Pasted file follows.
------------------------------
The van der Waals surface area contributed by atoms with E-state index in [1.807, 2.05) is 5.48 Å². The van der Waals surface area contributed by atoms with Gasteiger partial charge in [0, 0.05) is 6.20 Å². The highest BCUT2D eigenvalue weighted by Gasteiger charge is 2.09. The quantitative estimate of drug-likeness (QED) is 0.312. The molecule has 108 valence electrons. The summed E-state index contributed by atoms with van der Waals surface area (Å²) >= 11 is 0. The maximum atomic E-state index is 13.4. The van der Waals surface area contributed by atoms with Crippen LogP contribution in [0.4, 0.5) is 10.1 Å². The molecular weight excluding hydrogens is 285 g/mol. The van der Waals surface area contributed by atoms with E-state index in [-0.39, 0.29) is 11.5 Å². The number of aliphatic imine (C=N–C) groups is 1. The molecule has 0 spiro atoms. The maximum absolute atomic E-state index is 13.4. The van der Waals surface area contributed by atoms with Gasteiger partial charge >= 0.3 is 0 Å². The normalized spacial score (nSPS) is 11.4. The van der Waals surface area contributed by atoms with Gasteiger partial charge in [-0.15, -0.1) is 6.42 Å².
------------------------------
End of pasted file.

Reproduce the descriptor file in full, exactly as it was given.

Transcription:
The van der Waals surface area contributed by atoms with E-state index in [1.807, 2.05) is 5.48 Å². The van der Waals surface area contributed by atoms with Gasteiger partial charge in [0, 0.05) is 6.20 Å². The highest BCUT2D eigenvalue weighted by Gasteiger charge is 2.09. The quantitative estimate of drug-likeness (QED) is 0.312. The molecule has 108 valence electrons. The summed E-state index contributed by atoms with van der Waals surface area (Å²) >= 11 is 0. The maximum atomic E-state index is 13.4. The van der Waals surface area contributed by atoms with Crippen LogP contribution in [0.4, 0.5) is 10.1 Å². The molecular weight excluding hydrogens is 285 g/mol. The van der Waals surface area contributed by atoms with E-state index in [-0.39, 0.29) is 11.5 Å². The number of aliphatic imine (C=N–C) groups is 1. The molecule has 0 spiro atoms. The maximum absolute atomic E-state index is 13.4. The van der Waals surface area contributed by atoms with Gasteiger partial charge >= 0.3 is 0 Å². The normalized spacial score (nSPS) is 11.4. The van der Waals surface area contributed by atoms with Gasteiger partial charge in [-0.15, -0.1) is 6.42 Å².